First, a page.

The Night Bus

Alex wasn’t known to travel the Night Bus. She had always been told it was for the likes of misguided sorcerers, and unsavoury beings. She had been brought up to be afraid of the Night Bus, namely because it operated at the Witching Hour and vanished when the faint glow of light in the far east appeared. People, or rather, her family, did not suppose she would ever associate herself with such darkness.

But Alex wasn’t afraid. Alex was not afraid of much anything. She felt contemptuous every time George warned her about waiting for a Night Bus. She thought he was being over-protective and altogether too controlling. When her mother died, and her family disintegrated like a dead, dried out insect, Alex found herself more and more prone to follow her feet towards the solitary black lamppost on the corner of Night street.

A small sign hung from the top, creaking as it swayed gently, even when there was no breeze. Scratchy black writing scrawled across it:

Night Bus. Ticket Holders Only

What did that mean? ‘Ticket holders only?’ Where did one acquire a ticket for the Night Bus? There certainly didn’t seem to be any ticket offices anywhere nearby. She’d even asked at the town bus depot. They all shook their heads and shrugged, equally baffled. And yet Alex had seen the bus trundle along the cobbled streets through town, swaying from side to side, filled with people.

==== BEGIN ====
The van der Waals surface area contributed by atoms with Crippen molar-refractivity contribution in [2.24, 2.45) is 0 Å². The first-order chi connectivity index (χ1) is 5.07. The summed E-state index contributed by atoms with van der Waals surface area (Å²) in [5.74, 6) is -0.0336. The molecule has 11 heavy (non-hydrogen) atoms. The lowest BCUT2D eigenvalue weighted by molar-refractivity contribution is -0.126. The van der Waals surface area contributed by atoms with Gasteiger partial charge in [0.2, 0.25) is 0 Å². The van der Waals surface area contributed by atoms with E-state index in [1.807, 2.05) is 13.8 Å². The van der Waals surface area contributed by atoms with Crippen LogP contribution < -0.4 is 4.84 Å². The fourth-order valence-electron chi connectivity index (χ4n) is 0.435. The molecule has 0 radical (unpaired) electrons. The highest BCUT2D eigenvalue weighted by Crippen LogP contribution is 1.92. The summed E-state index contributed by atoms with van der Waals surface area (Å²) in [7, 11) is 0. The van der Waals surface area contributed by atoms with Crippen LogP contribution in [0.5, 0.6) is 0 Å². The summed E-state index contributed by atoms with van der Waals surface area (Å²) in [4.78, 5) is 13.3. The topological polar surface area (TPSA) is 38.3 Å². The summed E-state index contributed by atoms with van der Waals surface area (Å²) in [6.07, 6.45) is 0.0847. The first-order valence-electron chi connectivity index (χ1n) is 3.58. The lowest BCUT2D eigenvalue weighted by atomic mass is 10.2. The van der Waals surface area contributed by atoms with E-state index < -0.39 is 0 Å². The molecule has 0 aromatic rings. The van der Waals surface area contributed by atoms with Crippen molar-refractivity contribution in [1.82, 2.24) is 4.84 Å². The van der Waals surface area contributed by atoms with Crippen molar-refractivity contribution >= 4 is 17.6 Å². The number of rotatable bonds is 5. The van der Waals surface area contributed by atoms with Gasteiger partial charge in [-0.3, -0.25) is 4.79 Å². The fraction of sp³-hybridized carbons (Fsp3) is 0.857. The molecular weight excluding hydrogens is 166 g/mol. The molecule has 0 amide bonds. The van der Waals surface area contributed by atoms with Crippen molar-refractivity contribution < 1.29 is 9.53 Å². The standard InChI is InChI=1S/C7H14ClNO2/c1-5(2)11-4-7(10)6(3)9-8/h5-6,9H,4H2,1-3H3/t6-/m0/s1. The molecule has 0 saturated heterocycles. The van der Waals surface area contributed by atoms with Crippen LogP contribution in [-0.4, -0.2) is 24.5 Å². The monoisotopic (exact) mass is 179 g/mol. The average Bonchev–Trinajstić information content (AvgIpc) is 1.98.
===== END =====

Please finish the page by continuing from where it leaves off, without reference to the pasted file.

What kind of people? They didn’t all look like vagabonds and destitute sorcerers. Why, she had even seen a little old woman with a flowery hat, nose pressed against the glass as the bus sailed past Alex’s window one dark night in November.

She’d waited sometimes at the black lamppost. She crept out just before the Witching Hour, when everybody at home were sound asleep, the dim glow from Father’s oil lamp glimmering under his study door, and made her way through the dewy grass and over the cold slabs of paving, to await the Night Bus.

It never came. She heard it rumbling in the distance, and sometimes caught a glimpse of a pair of large headlamps sweeping over darkened windows, but it never passed her and it certainly never stopped at the lamppost.

She knew it did for some people, though. If she leaned out far enough from her bedroom window on some nights, she saw it come round the corner and judder to a halt. She watched shadowy figures clamber on, and some hop off, waving canes, whispering, plodding along, scattering through the maze of cobbled roads that snaked through the city, vanishing into the nightly mist that clung to the sides of buildings and wafted across avenues.

How, thought Alex, am I to go about finding myself a ticket?

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